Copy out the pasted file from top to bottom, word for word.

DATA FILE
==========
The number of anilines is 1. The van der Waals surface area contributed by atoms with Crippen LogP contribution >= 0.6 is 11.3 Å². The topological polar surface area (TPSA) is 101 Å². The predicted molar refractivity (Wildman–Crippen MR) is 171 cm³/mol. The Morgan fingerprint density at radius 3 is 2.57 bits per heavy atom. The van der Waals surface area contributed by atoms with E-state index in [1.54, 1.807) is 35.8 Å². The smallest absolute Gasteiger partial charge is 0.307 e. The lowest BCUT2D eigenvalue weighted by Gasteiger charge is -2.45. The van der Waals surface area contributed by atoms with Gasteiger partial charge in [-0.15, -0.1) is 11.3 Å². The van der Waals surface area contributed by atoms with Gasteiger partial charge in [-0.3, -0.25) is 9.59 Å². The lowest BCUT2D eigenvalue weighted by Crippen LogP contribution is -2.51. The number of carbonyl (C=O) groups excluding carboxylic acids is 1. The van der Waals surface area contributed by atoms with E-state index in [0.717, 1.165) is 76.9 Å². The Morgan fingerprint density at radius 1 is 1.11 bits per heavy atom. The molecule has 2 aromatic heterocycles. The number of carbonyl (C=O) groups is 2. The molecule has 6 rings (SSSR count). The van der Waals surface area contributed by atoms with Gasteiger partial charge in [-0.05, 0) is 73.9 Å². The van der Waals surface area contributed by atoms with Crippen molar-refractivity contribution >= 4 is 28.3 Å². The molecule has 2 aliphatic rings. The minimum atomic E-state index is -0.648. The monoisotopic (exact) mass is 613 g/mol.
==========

The number of anilines is 1. The van der Waals surface area contributed by atoms with Crippen LogP contribution >= 0.6 is 11.3 Å². The topological polar surface area (TPSA) is 101 Å². The predicted molar refractivity (Wildman–Crippen MR) is 171 cm³/mol. The Morgan fingerprint density at radius 3 is 2.57 bits per heavy atom. The van der Waals surface area contributed by atoms with E-state index in [1.54, 1.807) is 35.8 Å². The smallest absolute Gasteiger partial charge is 0.307 e. The lowest BCUT2D eigenvalue weighted by Gasteiger charge is -2.45. The van der Waals surface area contributed by atoms with Gasteiger partial charge in [-0.15, -0.1) is 11.3 Å². The van der Waals surface area contributed by atoms with Gasteiger partial charge in [-0.3, -0.25) is 9.59 Å². The lowest BCUT2D eigenvalue weighted by Crippen LogP contribution is -2.51. The number of carbonyl (C=O) groups excluding carboxylic acids is 1. The van der Waals surface area contributed by atoms with E-state index in [0.717, 1.165) is 76.9 Å². The Morgan fingerprint density at radius 1 is 1.11 bits per heavy atom. The molecule has 2 aromatic heterocycles. The number of carbonyl (C=O) groups is 2. The molecule has 6 rings (SSSR count). The van der Waals surface area contributed by atoms with Gasteiger partial charge in [-0.05, 0) is 73.9 Å². The van der Waals surface area contributed by atoms with Crippen molar-refractivity contribution >= 4 is 28.3 Å². The molecule has 2 aliphatic rings. The minimum atomic E-state index is -0.648. The monoisotopic (exact) mass is 613 g/mol.